Another significant loss exposure that landlords face is an unfavorable tenant. The best defense in preventing an unfavorable tenant from moving into your rental home is to obtain a tenant screening report on every adult over 18 years of age who will be living in the home. There are many sites on-line which provide this service for a small fee. This report will provide you with a criminal background check, a credit report and prior rental history. Getting the insurance company to pay to repair damages to the home which are caused by the tenant can be tricky. If the damage is determined to be ‘hard living’ or due to the landlord’s not monitoring their property, your insurance claim may be denied. In certain circumstances, some carriers will determine “tenant caused” damage to the home to be “vandalism” and may pay the claim, but this determination can be very subjective and policy language varies greatly among insurance policies. So…… finding a responsible tenant with a good rental history is of utmost importance to the landlord!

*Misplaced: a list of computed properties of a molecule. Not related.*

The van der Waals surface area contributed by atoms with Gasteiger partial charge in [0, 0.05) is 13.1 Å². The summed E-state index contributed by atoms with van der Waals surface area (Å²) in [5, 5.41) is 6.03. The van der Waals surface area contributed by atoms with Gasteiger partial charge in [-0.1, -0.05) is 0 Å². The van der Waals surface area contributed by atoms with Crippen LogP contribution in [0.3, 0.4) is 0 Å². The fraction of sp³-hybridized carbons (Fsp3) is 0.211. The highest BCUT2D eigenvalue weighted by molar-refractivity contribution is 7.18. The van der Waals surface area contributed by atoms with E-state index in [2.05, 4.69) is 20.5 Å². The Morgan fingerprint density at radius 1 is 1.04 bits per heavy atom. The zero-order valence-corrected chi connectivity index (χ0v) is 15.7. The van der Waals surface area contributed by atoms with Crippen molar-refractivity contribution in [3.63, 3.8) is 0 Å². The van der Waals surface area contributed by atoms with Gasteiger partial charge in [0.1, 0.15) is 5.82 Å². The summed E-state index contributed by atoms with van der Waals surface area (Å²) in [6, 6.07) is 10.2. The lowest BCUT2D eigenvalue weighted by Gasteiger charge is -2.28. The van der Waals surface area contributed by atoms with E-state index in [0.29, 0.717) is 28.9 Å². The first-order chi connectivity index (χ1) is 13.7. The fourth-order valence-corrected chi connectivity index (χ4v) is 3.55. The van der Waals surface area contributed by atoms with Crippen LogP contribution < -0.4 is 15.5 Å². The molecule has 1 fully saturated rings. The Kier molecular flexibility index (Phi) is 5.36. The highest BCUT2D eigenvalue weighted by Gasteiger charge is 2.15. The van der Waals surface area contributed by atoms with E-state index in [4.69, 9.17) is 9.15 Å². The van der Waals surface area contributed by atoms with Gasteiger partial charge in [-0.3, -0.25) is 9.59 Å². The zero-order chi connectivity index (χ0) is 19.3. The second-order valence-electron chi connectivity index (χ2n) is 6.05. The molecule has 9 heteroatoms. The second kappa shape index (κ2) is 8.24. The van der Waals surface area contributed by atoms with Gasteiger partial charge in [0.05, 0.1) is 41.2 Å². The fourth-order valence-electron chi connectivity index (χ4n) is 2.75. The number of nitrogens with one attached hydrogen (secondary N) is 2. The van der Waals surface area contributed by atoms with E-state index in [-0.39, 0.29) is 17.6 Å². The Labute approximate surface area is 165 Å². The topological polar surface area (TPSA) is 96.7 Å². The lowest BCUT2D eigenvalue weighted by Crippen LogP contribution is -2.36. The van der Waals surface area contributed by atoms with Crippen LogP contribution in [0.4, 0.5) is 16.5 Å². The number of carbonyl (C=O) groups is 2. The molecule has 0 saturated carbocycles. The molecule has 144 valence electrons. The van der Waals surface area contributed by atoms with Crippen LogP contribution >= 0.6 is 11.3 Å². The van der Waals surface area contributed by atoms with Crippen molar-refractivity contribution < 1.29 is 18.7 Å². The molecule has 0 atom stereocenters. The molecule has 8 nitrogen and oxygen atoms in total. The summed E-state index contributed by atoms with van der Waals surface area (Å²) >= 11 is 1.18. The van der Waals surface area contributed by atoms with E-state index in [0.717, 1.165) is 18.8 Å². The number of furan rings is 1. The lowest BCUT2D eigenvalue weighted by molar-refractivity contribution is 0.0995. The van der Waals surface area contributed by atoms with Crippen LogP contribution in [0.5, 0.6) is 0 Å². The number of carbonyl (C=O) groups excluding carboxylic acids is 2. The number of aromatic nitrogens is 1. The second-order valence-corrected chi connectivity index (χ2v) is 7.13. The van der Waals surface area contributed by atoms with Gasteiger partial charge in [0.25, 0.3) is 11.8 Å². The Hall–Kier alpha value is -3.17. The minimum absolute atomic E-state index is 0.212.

Inspect Your Property Regularly
Don’t be afraid to put in your lease that you will be dropping by regularly to inspect the inside and outside of the home. It’s your right! We once had a client who hadn’t heard from their renter in 2 years, but the rent payment was always on time. One day the rent check never appeared, the phone was disconnected and the renter didn’t respond to email. The home’s owner/Landlord entered the home to find out it had been ‘gutted’ to the studs and turned into a marijuana grow house. Of course the plants were gone and so were the tenants!